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Taliban Resistance to Divide Western Alliance in Afghanistan
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Taliban's regrouping and stiff resistance against the NATO-led International Security Assistance Force (ISAF) are likely to divide the Western alliance as public opinion in some of the Western countries is against fighting in Afghanistan.

The number of Westerners opposing the war in Afghanistan is much higher than five years ago when the US-led military alliance invaded the war-ravaged Central Asian country to topple the Taliban regime on Oct. 7, 2001.

A majority of the people of Canada, a major ally of the United States in the war on terror, are against the military presence of Canada in Afghanistan, according to a survey conducted last month.

Fifty-nine percent of 2,038 Canadians interviewed in September were against Canada's military mission in Afghanistan, saying Canadian soldiers "are dying for a cause we cannot win".

Only 20 percent of Canadian adults between 18 to 34 years old, according to the survey, were willing to fight.

Canada has lost 39 soldiers since the beginning of its mission in Afghanistan nearly five years ago and the number is on the rise as Taliban militants are pointing their guns on Canadian troops in Taliban's former stronghold Kandahar where some 2,300 Canadian forces have been stationed to stabilize security.

Taliban-led militancy has claimed the lives of more than 2,400 people including more than 110 foreign soldiers since the beginning of this year, a figure almost double the casualties last year.

Out of the foreign troops killed in Afghanistan this year, 69 are Americans, according to the Western media reports. And the United States has lost 280 soldiers ever since it launched the campaign against Taliban regime in late 2001.

The rising casualties have caused concern among the NATO member states and allies as none of the military alliance member was willing to commit more troops to Afghanistan when their defense ministers met in Belgium last month despite appeal by NATO-led ISAF Commander in Afghanistan General David Richards.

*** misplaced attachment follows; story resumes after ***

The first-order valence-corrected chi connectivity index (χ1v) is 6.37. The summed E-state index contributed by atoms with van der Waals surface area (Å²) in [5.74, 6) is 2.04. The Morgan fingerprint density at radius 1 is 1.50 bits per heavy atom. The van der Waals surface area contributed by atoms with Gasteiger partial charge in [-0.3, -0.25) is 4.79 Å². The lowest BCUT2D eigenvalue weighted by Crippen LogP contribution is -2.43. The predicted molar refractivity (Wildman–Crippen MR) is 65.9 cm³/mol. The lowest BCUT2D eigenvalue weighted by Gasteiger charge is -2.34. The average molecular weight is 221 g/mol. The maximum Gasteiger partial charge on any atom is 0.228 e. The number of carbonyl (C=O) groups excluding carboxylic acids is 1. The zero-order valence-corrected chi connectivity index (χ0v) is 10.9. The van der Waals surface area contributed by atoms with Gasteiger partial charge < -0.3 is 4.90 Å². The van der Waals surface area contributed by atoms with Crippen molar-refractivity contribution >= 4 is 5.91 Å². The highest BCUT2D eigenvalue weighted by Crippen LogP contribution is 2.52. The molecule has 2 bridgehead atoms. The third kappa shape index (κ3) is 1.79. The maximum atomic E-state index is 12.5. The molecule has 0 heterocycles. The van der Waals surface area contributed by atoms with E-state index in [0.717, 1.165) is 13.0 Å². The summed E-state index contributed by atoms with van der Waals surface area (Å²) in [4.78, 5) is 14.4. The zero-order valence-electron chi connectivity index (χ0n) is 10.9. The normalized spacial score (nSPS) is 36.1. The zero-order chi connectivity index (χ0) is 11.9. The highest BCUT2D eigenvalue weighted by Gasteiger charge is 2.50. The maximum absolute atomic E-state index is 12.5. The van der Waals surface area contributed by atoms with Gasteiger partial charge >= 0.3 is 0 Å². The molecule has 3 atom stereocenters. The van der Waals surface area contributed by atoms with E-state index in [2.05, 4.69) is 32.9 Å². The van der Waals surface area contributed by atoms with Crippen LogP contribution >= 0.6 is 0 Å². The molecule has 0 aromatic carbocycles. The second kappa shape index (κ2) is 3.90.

Taliban's rapid resurgence and increasing attacks on the US- dominated forces in Afghanistan have also shocked Britain, another stanch ally of Washington in the war on terror as Prime Minister Tony Blair has admitted that the battle with Afghan insurgents has been more difficult than anticipated.

"I think the particular mission was tougher than any one expected but I am not surprised it was tough," Blair told BBC in an interview last month.

British Defense Secretary Des Browne in an address to the Royal United Services Institute in September also admitted that the battle in southern Afghanistan "had been harder than expected."

Another key ally of the United States in the war on terror in Afghanistan is Italy, which has been torn by bitter controversies over its military presence in the post-Taliban nation after one of its soldiers was killed and five others were wounded in a roadside bomb attack late last month outside Kabul.

The casualties, according to media reports, have prompted several political forces including the Communist and Green parties to urge Rome for a quick disengagement from Afghanistan.

Some 33,000 NATO-led ISAF forces and 8,000 US troops have been stationed in Afghanistan to stabilize security, track down Taliban militants and al-Qaida operatives and bolster the reconstruction process of the war-battered country.

Nevertheless, the well equipped Western military alliance and the US well disciplined army with its hi-tech military hardware have failed to root out Taliban militants in mountainous southern provinces, where the militias rose in mid last decade and impose strict law in most part of the country.

The Western military alliance's inability to eliminate a militant group and Taliban's firm resolve to fight back the world's powerful alliance speak of the alliance daunting challenges facing in Afghanistan that could undermine its credibility in the future.

(Xinhua News Agency October 8, 2006)

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